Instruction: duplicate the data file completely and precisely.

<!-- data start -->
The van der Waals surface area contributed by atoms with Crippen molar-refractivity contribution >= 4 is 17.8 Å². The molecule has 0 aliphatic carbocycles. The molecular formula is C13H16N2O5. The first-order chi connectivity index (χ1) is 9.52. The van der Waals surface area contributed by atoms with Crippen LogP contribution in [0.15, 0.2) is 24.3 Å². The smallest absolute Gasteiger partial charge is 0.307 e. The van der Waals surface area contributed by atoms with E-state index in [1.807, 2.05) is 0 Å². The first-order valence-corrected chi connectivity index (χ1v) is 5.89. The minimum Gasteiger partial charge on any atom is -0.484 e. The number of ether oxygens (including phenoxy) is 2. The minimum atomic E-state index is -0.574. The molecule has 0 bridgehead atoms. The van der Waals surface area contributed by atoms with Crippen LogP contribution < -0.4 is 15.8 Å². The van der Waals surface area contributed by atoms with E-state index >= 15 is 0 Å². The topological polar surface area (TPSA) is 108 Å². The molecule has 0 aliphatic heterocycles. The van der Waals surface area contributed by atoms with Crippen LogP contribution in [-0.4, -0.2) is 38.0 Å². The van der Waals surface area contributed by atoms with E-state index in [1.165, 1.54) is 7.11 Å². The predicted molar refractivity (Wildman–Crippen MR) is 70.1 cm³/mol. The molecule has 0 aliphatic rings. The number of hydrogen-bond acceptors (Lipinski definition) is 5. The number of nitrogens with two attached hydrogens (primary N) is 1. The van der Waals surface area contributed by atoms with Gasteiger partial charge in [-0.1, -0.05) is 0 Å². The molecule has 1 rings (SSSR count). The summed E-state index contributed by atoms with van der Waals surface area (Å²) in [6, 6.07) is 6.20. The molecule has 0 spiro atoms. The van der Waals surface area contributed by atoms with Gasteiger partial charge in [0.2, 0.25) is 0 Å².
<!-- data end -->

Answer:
The van der Waals surface area contributed by atoms with Crippen molar-refractivity contribution >= 4 is 17.8 Å². The molecule has 0 aliphatic carbocycles. The molecular formula is C13H16N2O5. The first-order chi connectivity index (χ1) is 9.52. The van der Waals surface area contributed by atoms with Crippen LogP contribution in [0.15, 0.2) is 24.3 Å². The smallest absolute Gasteiger partial charge is 0.307 e. The van der Waals surface area contributed by atoms with E-state index in [1.807, 2.05) is 0 Å². The first-order valence-corrected chi connectivity index (χ1v) is 5.89. The minimum Gasteiger partial charge on any atom is -0.484 e. The number of ether oxygens (including phenoxy) is 2. The minimum atomic E-state index is -0.574. The molecule has 0 bridgehead atoms. The van der Waals surface area contributed by atoms with Crippen LogP contribution < -0.4 is 15.8 Å². The van der Waals surface area contributed by atoms with E-state index >= 15 is 0 Å². The topological polar surface area (TPSA) is 108 Å². The molecule has 0 aliphatic heterocycles. The van der Waals surface area contributed by atoms with Crippen LogP contribution in [-0.4, -0.2) is 38.0 Å². The van der Waals surface area contributed by atoms with E-state index in [1.165, 1.54) is 7.11 Å². The predicted molar refractivity (Wildman–Crippen MR) is 70.1 cm³/mol. The molecule has 0 aliphatic rings. The number of hydrogen-bond acceptors (Lipinski definition) is 5. The number of nitrogens with two attached hydrogens (primary N) is 1. The van der Waals surface area contributed by atoms with Gasteiger partial charge in [-0.1, -0.05) is 0 Å². The molecule has 1 rings (SSSR count). The summed E-state index contributed by atoms with van der Waals surface area (Å²) in [6, 6.07) is 6.20. The molecule has 0 spiro atoms. The van der Waals surface area contributed by atoms with Gasteiger partial charge in [0.2, 0.25) is 0 Å².